This weekend I had the immense honor and opportunity to participate in the Imagining America annual conference. “A consortium of 90 colleges and universities, and their partners, IA emphasizes the possibilities of humanities, arts, and design in knowledge-generating initiatives. Such activity can span disciplines through collaborations with public health, environmental issues, community education, neighborhood development, and others. We also value the knowledge and creativity-generating components of partnerships among people whose everyday lives produce different kinds of expertise. So the scholar in the library, the teacher in the classroom, the organizer in the community – each provides different expertise that together is greater than the sum of its parts.”
This year’s convening was titled, “Linked Fates and Futures: Communities and Campuses as Equitable Partners?, and emphasized creative and imaginative explorations into partnerships between communities (broadly conceived), and campuses (also broadly conceived). Many sessions explored highly successful, generative productive and justice-oriented partnerships between institutions of higher-ed and groups or organizations rooted in communities throughout the US. Other sessions explored vocational roles and how practitioners at different sites in institutions can help activate justice, learning, and access in equitable ways. Still other sessions were specifically tailored for graduate students and how we can find support across networks to support publicly engaged scholarship. An undercurrent of the whole conference is an understanding that the traditional academy does not have language or structures to adequately value or evaluate community or publicly engaged scholarship.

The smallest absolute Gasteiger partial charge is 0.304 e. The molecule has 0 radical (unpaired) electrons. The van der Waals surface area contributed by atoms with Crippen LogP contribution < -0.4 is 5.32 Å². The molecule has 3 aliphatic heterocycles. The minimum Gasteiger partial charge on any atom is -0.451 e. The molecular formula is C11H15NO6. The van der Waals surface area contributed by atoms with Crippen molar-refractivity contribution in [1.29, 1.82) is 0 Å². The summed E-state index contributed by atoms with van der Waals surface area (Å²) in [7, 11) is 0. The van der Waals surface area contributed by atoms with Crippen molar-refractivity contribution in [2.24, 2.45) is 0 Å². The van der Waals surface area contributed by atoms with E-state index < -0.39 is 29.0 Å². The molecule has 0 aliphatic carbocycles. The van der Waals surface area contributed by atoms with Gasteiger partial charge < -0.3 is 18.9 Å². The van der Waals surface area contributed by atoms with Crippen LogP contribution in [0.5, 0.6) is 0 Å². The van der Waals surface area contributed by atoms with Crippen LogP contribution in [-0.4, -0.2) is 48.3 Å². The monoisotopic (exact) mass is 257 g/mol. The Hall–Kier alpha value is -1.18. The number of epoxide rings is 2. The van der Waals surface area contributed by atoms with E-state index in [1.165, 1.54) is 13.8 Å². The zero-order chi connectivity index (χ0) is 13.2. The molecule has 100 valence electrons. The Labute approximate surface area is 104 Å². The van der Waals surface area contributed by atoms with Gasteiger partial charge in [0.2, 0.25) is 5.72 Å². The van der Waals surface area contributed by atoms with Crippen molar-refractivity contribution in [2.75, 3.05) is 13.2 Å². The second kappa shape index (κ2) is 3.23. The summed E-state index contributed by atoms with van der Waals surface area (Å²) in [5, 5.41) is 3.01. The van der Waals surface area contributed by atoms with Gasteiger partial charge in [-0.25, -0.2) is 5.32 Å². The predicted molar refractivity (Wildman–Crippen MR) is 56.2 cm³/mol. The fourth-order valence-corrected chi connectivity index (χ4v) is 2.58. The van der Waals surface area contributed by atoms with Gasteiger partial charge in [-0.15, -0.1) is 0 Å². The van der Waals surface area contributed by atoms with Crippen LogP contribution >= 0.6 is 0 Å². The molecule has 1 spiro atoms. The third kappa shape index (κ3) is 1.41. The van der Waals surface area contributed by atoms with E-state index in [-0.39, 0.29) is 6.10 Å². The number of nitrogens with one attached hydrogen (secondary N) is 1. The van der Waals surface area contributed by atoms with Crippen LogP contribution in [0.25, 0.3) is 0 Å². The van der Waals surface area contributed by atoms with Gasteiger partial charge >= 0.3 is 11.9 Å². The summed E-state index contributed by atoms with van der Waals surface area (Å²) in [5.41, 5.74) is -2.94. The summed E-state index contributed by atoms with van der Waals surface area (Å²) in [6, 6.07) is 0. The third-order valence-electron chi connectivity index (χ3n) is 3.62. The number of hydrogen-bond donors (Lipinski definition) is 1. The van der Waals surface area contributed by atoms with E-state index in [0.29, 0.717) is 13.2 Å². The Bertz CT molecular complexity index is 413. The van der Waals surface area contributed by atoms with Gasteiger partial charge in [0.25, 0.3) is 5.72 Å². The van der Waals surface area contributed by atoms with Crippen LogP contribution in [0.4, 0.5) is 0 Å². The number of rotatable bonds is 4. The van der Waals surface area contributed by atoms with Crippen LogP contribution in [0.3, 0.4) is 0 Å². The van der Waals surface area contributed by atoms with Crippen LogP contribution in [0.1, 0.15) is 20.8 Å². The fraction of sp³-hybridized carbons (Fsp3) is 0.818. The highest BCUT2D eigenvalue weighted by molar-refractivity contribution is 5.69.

One of the COOLEST things I saw all weekend was Nick Sousanis‘ dissertation work: through the education department at Columbia University, he is publishing the first ever comic-form dissertation.
I presented a poster from my own work with Youth Grow in Seattle, exploring how graduate students can play a unique role in meeting and advancing the work of youth-oriented non profit programs. Specifically, I proposed three realms for graduate students to contribute: through practical research that advances the programming and capacity of the organization; through caring and reflexive mentorship with youth; through creative relationships with the organization and youth, wherein students can leverage their hybrid positions as volunteer/student, tap into the resource-rich university, and recommend new projects that can help link youth to the organization in more effective ways. Let me expand on this (especially because it is the direction I am currently envisioning my dissertation work would take).
Oh! But before I do, I wanted to explore the crazy-eyed look that most conference participants gave when they learned I was a geographer. It looked like this: